In 1981, I was slated to start law school, but those plans were upended after I attended a klezmer concert.
I was inspired to form a band instead, but I knew it had to be unique. I realized there had to be a lot more forgotten and unpublished klezmer melodies among the Holocaust survivors and Romani musicians who had played for Jews before the Holocaust.
So I bought a one-way ticket to what was then the Eastern Bloc. My first stop in Romania was Bucharest. After speaking to several Jewish informants, I quickly learned that if there were any Jewish and/or Romani musicians still playing klezmer music to be found, it would be in the northeastern province of Moldavia.
It was in Iasi (the capital of the province) that I met Itzik “Cara” Svart, Romania’s leading scholar on anything to do with Romanian Jewish folklore (including klezmer music). We would meet either in his home or at the kosher kitchen (cantina, as they called it in Romanian).
I was the student asking question upon question and Itzik was the patient teacher. He told me how in his town of Podu Iloaiei, there had been no Jewish klezmer musicians, so they would hire klezmers from Iasi for all the Jewish weddings.
On Purim, however, local Roma were hired to accompany the Purimshpilers (Purim actors) from house to house.
He also said that some of the Jewish musicians had even traveled as far as Constantinople before World War I, where they played for anyone who would pay to listen to them. He delivered all of this information in perfect English in between bites of his hot kosher lunch.
One day, Itzik introduced me to a Romani gentleman named Paul Babici, who, along with his father, played klezmer music on the alto saxophone with Jews before and after the Holocaust.
Babici told me in Yiddish about a Jewish man, Yehuda Schulman, in Piatra Neamt, who remembered many “Buhusher nigunim”, tunes according to the traditions of the Buhusher Hasidic court.
Schulman’s family had been Buhusher Hasidim, followers of the righteous sage Yitshak ben Shalom Yosef Friedman (1834-1896) and his successors.
I finished my research in Iasi, took a bus to Piatra Neamt and went straight to the synagogue, where someone told me that Yehuda attended Friday night services. As it was Thursday, I only had to wait one day.
Yehuda was extremely friendly and was more than happy to sing many Buhusher nigunim, which he had learned from his father and grandmother. We met several times, and on one occasion, he sang a nigun that was sung especially during the festival of Hanukkah.
He told me how in the mid-19th century, klezmers would travel to Constanta (a city on the coast of the Black Sea in what is now Romania) to play music, exchange tunes with other musicians – some of whom came from as far away as the Ottoman Empire – and buy goods that were not available at home, such as olive oil from the Land of Israel.
Some of their nigunim certainly had origins in these travels.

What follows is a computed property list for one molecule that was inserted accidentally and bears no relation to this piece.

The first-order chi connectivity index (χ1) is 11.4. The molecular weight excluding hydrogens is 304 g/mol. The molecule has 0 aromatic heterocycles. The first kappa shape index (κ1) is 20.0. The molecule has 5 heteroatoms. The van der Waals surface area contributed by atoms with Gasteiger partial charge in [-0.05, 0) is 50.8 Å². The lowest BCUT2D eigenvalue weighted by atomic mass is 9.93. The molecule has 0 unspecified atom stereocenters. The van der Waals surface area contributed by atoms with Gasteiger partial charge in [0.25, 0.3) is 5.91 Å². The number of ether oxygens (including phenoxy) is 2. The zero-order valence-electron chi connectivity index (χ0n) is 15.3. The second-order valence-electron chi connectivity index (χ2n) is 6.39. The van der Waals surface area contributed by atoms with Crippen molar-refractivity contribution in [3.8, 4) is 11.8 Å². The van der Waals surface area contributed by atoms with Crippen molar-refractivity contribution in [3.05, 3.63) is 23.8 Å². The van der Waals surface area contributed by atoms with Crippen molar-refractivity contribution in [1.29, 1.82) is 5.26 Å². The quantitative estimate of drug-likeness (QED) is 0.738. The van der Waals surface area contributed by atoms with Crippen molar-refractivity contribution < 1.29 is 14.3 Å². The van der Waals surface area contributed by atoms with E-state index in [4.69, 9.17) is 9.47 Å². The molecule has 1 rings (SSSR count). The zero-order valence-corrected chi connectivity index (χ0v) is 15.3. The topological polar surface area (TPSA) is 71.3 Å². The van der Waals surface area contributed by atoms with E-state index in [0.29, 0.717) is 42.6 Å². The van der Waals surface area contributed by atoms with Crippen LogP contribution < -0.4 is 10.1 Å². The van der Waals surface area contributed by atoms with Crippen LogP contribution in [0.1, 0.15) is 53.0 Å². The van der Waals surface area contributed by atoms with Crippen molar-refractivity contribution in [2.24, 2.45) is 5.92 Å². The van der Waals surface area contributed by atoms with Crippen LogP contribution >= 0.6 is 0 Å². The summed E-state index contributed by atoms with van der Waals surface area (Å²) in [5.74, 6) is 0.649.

These journeys to Constanta, characterized by the exchange of melodies and exotic wares including precious olive oil from the Land of Israel, stayed in my mind for years and would inspire my second children’s book.
My first children’s book, “The Wedding that Saved A Town”, was also based upon a kernel of Jewish history.
In certain parts of Eastern Europe (particularly Poland) there was a little-known practice of klezmer musicians being asked to play in a Jewish cemetery for two orphans who were getting married. This was done during cholera epidemics when all else failed to alleviate the plague and desperate rabbis resorted to this superstition. They called this in Yiddish a “shvartse khasene” – a black wedding.
“Shloyml Boyml and His Lucky Dreydl,” my latest story based on those long-ago journeys to Constanta has recently come out, published by a wonderful small publisher I found, Olniansky Tekst Farlag in Lund, Sweden. They were established in 2010 to publish new Yiddish material for all ages.
This past spring, they got a lot of press as they published the first volume of Harry Potter in Yiddish by the renowned Yiddishist Arun Schaechter Viswanath to resounding success. The first edition sold out.
The illustrations for “Shloyml Boyml and His Lucky Dreydl” were done by a wonderful Hungarian Jewish artist in Budapest, Emil Singer-Fuer. The book is in Yiddish (right to left) and in English (left to right).
My research over the years in Eastern Europe has resulted in books, documentary films, plays, recordings, photo exhibitions and oral histories, and I look forward to mining further in creating new art that celebrates Yiddish culture.
Header: From the cover of “Shloyml Boyml and His Lucky Dreydl”, artwork by Emil Singer-Fuer
Source: Yale Strom – The Librarians
This article has been published as part of Gesher L’Europa, the National Library of Israel’s initiative to share stories and connect with people, institutions and communities in Europe and beyond.